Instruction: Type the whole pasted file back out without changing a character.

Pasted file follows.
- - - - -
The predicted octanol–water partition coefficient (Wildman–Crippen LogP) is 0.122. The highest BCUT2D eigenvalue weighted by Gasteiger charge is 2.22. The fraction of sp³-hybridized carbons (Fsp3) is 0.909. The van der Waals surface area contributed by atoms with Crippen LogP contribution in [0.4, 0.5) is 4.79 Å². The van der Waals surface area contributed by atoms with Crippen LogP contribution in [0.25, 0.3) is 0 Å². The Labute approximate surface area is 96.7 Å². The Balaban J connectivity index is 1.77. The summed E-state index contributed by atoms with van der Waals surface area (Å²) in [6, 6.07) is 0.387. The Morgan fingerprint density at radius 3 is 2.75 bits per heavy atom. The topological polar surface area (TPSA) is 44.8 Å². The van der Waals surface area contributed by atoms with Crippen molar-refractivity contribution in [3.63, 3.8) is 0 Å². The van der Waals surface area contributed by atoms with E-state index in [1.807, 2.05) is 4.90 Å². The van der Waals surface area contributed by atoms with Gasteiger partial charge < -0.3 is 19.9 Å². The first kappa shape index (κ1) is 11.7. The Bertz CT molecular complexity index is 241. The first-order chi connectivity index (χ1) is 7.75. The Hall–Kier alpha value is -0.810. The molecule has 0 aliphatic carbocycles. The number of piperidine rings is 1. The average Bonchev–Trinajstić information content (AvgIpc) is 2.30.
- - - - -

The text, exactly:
The predicted octanol–water partition coefficient (Wildman–Crippen LogP) is 0.122. The highest BCUT2D eigenvalue weighted by Gasteiger charge is 2.22. The fraction of sp³-hybridized carbons (Fsp3) is 0.909. The van der Waals surface area contributed by atoms with Crippen LogP contribution in [0.4, 0.5) is 4.79 Å². The van der Waals surface area contributed by atoms with Crippen LogP contribution in [0.25, 0.3) is 0 Å². The Labute approximate surface area is 96.7 Å². The Balaban J connectivity index is 1.77. The summed E-state index contributed by atoms with van der Waals surface area (Å²) in [6, 6.07) is 0.387. The Morgan fingerprint density at radius 3 is 2.75 bits per heavy atom. The topological polar surface area (TPSA) is 44.8 Å². The van der Waals surface area contributed by atoms with Crippen molar-refractivity contribution in [3.63, 3.8) is 0 Å². The van der Waals surface area contributed by atoms with E-state index in [1.807, 2.05) is 4.90 Å². The van der Waals surface area contributed by atoms with Gasteiger partial charge < -0.3 is 19.9 Å². The first kappa shape index (κ1) is 11.7. The Bertz CT molecular complexity index is 241. The first-order chi connectivity index (χ1) is 7.75. The Hall–Kier alpha value is -0.810. The molecule has 0 aliphatic carbocycles. The number of piperidine rings is 1. The average Bonchev–Trinajstić information content (AvgIpc) is 2.30.